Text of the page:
So apparently? Dorothy Sayers did not write her Harriet Vane books all in a row. Murder Must Advertise happens after Peter has already met Harriet, but Harriet doesn’t feature in it at all. In between wooing Harriet and solving mysteries with her (and getting woefully rejected), Peter still finds time to gallivant around infiltrating advertising agencies to sort out other problems. I didn’t know this. I thought that the books with Harriet just came one after another in direct sequence.
This makes me feel better about Peter and Harriet. You know how the Doctor asks Donna to come traveling with him in “The Runaway Bride”, and then in the very next episode he asks Martha (mad Martha, blind Martha, charity Martha)? And if you assume that these episodes happened within a fairly short time of each other, it makes the Doctor seem a tiny bit – just the tiniest bit – desperate. (I can’t believe I have even written that adjective to refer to David Tennant’s Doctor.) Whereas if you assume that a good deal of time has passed between the end of “The Runaway Bride” and the start of “Smith and Jones”, it is not so much of a problem. I feel the same way about Peter and Harriet – I’m glad that while she’s taking vacations and writing novels and going to college reunions, he’s solving staircase mysteries like an undercover copywriting Nancy Drew. He goes to dinner with her, but between times he solves a mystery and plays cricket!
In Murder Must Advertise, Peter Wimsey comes to Pym Advertising Agency masquerading as a copywriter, in order to discover all he can about the recent death of the copywriter he’s replacing. The man in question went tumbling down an iron staircase, broke his neck, and cracked his head on the knob at the bottom of the staircase. Certain parties are not satisfied that it was an accident.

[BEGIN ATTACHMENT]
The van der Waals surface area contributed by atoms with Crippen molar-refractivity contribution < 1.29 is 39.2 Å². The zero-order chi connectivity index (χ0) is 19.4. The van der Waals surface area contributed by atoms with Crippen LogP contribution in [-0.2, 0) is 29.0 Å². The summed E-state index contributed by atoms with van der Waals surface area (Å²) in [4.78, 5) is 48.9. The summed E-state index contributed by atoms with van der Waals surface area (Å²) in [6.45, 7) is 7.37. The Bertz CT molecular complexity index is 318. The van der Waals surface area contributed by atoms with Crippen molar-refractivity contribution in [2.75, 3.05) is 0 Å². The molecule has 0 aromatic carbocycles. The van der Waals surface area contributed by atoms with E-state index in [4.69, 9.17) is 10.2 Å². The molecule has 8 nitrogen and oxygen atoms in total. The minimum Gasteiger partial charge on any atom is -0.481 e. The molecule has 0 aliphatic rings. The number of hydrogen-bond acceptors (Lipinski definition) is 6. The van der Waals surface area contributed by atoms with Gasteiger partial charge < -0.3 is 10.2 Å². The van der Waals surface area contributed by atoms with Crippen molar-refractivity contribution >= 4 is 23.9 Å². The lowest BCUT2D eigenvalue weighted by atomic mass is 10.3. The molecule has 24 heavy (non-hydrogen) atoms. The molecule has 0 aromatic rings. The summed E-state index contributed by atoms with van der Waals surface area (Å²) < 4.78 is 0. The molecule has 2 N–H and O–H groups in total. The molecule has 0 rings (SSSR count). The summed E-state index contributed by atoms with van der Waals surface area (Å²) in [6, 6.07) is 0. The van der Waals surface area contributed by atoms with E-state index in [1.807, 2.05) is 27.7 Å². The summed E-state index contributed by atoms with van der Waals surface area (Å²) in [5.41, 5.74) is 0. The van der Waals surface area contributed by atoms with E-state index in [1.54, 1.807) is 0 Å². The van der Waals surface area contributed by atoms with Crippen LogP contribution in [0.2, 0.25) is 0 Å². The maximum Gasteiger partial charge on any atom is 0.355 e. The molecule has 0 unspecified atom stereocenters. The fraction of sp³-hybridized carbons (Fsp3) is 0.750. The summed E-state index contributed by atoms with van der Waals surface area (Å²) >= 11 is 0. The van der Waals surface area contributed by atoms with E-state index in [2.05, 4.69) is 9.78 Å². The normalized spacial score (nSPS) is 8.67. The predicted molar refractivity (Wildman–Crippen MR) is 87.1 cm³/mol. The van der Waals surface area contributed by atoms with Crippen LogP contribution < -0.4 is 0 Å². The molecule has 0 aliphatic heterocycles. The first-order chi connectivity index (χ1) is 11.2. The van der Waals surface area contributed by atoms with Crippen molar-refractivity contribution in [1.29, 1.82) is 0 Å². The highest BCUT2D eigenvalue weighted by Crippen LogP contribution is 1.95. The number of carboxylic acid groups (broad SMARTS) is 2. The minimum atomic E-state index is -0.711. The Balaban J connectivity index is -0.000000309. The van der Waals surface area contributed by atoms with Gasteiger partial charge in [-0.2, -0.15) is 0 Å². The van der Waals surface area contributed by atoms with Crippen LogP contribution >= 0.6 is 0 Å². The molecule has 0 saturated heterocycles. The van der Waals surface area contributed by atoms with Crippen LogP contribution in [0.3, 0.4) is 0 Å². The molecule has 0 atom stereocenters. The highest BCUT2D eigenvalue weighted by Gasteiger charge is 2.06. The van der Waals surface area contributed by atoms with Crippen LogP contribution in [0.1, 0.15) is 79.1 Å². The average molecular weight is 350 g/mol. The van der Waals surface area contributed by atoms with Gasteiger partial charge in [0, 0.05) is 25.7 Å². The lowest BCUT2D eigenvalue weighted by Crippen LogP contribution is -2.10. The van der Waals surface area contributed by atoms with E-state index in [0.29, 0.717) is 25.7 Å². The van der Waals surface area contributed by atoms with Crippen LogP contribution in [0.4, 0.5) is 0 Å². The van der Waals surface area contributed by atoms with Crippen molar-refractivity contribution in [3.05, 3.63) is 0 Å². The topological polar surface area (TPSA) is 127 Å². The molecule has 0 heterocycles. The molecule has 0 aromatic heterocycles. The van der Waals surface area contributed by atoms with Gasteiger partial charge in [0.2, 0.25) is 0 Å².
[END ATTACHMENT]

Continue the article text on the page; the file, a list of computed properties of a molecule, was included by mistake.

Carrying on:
Spoilers ahead in this paragraph: The ad agency had just slightly too many people at it for me to keep track of. And I never do feel very happy about mysteries in which drugs are introduced. That seems messy to me, and I like things to be nice and tidy. Nice little murders committed for personal reasons. Why add a drug ring into the question at all? But as drug ring mysteries go, this one was fairly neat, so I didn’t object to it too terribly much. Peter let the perpetrator commit suicide, rather than be exposed to all as a murderer and a drug dealer, to the disgrace of his loving wife and child. Whatever, Peter. BRING HIM TO JUSTICE I SAY. And then do not you cry about it afterwards, you silly ass.
But never mind. I like Dorothy Sayers, and I enjoyed Murder Must Advertise. It was nice to see more of Chief-Inspector and Mary Parker, never enough of the family scene in Have His Carcase and Gaudy Night. Peter working for a living was an amusing sight to behold, and I enjoyed the bits about life in an advertising agency. I always like knowing what people in jobs that are not my job are thinking, and what they are all doing from day to day. Besides which, I like mysteries where there are dozens of suspects and no alibis – this wasn’t quite as good as one of those country house type mysteries (like “The Unicorn and the Wasp”, hullo to my second Doctor Who reference in a single post, good heavens) or The Mousetrap – but nearly.